I studied business and finance in college, and like any optimistic kid from small-town America, I had my sights set on Wall Street. Bright lights, big city. A place where dreams are made and the lights inspire you — New York City.

Corporate America and working for “the man” — those were things that got me excited. That was until I realized that my heart was really in Vermont. While I didn’t end up in NYC, I did land a job working at a large national company as a financial controller. 

I had it all — a great salary, expense account and an assistant. But it wasn’t enough. I was bored. I felt trapped. Working for the man wasn’t all it was cracked up to be. I didn’t want the corporate credit card handed to me. I wanted to earn it. 

I didn’t want to follow someone else’s established way of thinking. I wanted to make my own rules. I had been put into a tiny box, and I had a decision to make: climb the corporate ladder and hope to earn an equity stake 30 years down the road, or get out. I had a burning desire to do more, be more, create more and grow more. So, I quit.

And just like that, I was an entrepreneur (or unemployed, depending on how you want to look at it). I wasn’t pursuing any side hustles. I didn’t have a nest egg. I took a leap of faith and never looked back. 

Being an entrepreneur is sexier than ever. In 2020 alone, there are 804,398 businesses less than a year old, up almost 34,000 from last year. Shark Tank has popularized the art of the pitch, everyone and their mother (literally) has a GoFundMe page for their latest project, and it’s easier than ever to become an Instagram influencer or TikTok personality.

There are a lot of ways to make money these days. I respect the hell out of anyone who has a vision for their life and is doing the hard work necessary to bring that vision to life. Let’s talk about the various paths you can take and what the differences are.

Who are solopreneurs?

Solopreneurs are the entrepreneurial sort who have decided to go at it alone. They have created their own business of one. Sure, they may contract out some work from time to time (like hire an accountant or graphic designer), but essentially, if work needs to be done and delivered, they are the ones who do it.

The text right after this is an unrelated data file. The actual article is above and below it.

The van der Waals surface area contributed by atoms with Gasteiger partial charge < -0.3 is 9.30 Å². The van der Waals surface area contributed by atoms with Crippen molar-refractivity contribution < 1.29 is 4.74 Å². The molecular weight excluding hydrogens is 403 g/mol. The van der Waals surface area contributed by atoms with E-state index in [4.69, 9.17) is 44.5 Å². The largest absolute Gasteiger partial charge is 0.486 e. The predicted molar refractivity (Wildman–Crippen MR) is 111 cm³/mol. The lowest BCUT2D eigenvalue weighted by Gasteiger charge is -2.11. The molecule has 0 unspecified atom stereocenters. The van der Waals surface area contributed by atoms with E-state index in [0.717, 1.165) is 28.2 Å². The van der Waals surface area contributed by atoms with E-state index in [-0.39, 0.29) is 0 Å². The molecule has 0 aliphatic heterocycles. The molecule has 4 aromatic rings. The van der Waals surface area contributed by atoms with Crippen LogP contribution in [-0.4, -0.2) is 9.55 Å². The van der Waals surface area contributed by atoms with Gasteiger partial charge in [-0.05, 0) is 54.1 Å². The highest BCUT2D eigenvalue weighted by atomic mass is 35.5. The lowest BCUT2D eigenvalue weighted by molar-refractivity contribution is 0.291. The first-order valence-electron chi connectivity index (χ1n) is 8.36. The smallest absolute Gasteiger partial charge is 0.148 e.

Real estate agents are a great example of solopreneurs! Other common examples of solopreneurs include network marketers, web designers, photographers and bloggers

Who are entrepreneurs?

Most entrepreneurs are solopreneurs in the beginning. Yet, they have no intention of staying that way for long. I’m a good example of this. I started my real estate career, and less than three months later, I had hired an assistant and my first buyer’s agent. No longer a solopreneur, I was on my way to building my first business! 

Entrepreneurs want to create something — not run it. They are not looking for a job, per se, unless that job is to hire great people, lead and create. Amazon, Keller Williams Realty, Uber, Airbnb, Morning Brew, Spanx and Berkshire Hathaway are all examples of solopreneurs who quickly transitioned into entrepreneurs and then grew from there.

Embarking on a journey to start a business is no small feat. Whether you have decided to build a solo business or are determined to hire and scale, both require a lot of sweat equity, focus and consistency, with the right mix of intensity at times, as well as a whole lot of grit, a tolerance for risk, and a healthy disregard for failure.

The main difference between solopreneurs and entrepreneurs? People

Let me give you an example: You’re a solopreneur real estate agent. You meet with clients, negotiate contracts, put up for-sale signs, lead generate for new clients, handle administration and marketing and show homes

You control your schedule, create your unique brand and work with the clients you choose to work with. You work alone, and if you don’t show up to work, you don’t get paid. 

An entrepreneur in real estate, on the other hand, owns a real estate team (large or small) or perhaps a brokerage. They lead the vision for the firm, hire agents to work with clients, hire someone to handle operations, marketing and administration, and may choose to open additional brokerages or teams in other areas. 

They only work with clients if they really want to. They are removed from the day to day and only insert themselves into the business operations when and where they want to.

Solopreneurs are often the artists or athletes of the world (yes, even if you are a real estate agent — your career is your art!). They are the ones delivering a product or a service. They are the talent. Entrepreneurs are the owners of the sports team. They operate behind the scenes. They often don’t get credit for the team’s success, and they usually get blamed for the team’s failures. They support the talent.

Both paths are extremely fulfilling. You just need to decide which one is right for you and for the vision of why you wanted to embark on this entrepreneurial journey in the first place. So, are you a solopreneur or an entrepreneur?

Adam Hergenrother is the founder and CEO of Adam Hergenrother Companies, the author of The Founder & The Force Multiplier, and the host of the podcast, Business Meets Spirituality. Learn more about Adam’s holistic approach to business here.

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